The Engineer

The Engineer

It was a rainy night in late October when I opened the door and let him in. The clock was well past midnight and I was in no mood for company. In fact, I was about to call it a night when I felt the world go numb, then heard the doorbell ring. To this day, whenever I try to recall the exact sequence of events my mind draws a blank. Perhaps I’d drank too much, I first reasoned, as the man introduced himself and asked if he could use my telephone. He had a faintly foreign accent and his name eludes me ever since, despite the fact I addressed him by it several times. In any case, something felt familiar about him; perhaps he’d turn out to be a distant acquaintance or someone from the past. During the course of that night I was often convinced he was this or the other person, because his appearance seemed capable of shape shifting into any and all.

He explained that he’d left the neighboring town that morning and had arrived by train a few hours prior. A friend was supposed to meet him at the station but she never showed up, and he wanted to give her a call to see if everything was all right. I went back to the living room as he placed the call, put some ice in my glass and filled it with bourbon. The silence permeating the air was more than the other line ringing dead. It was something else and I knew it. It made me shiver down to my bones and I hoped a drink could serve to warm me up. The storm outside had grown distant, punctuated only by the tall shadows of the poplar trees flickering across the adjacent wall as lightning struck. I had a strange sensation that this man knew me and that I knew him, that he wasn’t here by accident. This made me anxious but curious all the same, and my subsequent actions now seem less like my own and more like a kind of predestination, as if I had no choice in the matter.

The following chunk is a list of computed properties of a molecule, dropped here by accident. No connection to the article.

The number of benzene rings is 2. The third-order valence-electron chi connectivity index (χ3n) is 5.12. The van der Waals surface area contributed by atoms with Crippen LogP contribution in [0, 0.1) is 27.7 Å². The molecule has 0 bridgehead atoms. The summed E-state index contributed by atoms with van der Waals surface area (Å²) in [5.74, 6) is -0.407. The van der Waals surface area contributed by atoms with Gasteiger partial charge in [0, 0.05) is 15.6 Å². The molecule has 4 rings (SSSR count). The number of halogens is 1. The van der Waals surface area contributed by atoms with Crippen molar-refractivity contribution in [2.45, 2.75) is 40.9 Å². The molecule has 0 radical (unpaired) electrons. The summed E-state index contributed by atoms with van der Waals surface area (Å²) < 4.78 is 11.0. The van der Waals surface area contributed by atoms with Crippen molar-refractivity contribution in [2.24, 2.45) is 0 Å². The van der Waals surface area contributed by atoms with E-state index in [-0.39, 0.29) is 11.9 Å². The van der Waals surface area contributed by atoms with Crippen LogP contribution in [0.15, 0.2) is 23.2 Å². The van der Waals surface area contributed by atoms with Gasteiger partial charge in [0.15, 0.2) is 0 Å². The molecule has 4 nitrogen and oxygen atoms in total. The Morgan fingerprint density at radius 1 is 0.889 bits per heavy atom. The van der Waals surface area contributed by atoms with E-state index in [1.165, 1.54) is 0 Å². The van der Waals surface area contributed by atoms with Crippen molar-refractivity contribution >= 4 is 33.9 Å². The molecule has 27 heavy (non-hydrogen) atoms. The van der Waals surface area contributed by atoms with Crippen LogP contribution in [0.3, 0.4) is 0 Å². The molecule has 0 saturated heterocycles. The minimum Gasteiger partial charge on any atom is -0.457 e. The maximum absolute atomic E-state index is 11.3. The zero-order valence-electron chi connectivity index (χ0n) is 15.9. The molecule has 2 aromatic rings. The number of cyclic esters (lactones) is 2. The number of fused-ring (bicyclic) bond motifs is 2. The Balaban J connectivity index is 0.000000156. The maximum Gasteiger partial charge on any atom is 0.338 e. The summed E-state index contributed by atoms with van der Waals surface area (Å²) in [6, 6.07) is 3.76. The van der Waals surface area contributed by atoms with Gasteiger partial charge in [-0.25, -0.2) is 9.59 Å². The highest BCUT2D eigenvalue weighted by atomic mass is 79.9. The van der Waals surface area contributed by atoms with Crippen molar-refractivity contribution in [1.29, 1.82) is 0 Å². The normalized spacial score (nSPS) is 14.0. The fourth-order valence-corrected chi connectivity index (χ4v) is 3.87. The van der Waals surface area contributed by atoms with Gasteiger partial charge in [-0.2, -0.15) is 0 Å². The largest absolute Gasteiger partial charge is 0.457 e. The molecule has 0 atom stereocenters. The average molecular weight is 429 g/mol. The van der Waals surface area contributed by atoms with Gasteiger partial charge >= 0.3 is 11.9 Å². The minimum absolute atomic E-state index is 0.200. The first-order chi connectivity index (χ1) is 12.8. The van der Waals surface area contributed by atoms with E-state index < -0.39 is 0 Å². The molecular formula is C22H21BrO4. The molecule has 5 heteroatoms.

It came as no surprise when he entered the room and announced he couldn’t reach his friend. I didn’t hesitate to offer him a seat and a drink. He politely refused at first, but I insisted. “You can try again in half an hour”, I said, “Plus, where will you go in this rain?” To this he didn’t object but merely smiled at me and nodded. It was then that I first noticed his eyes. They were the color of azure, with amber specks around the center, a shade I had never seen in anyone except myself. I recalled a memory from my early childhood, the first time the optician told me I had heterochromia, and that people with it usually needed to wear glasses. I noticed his own pair neatly folded in his shirt pocket while he took off his jacket.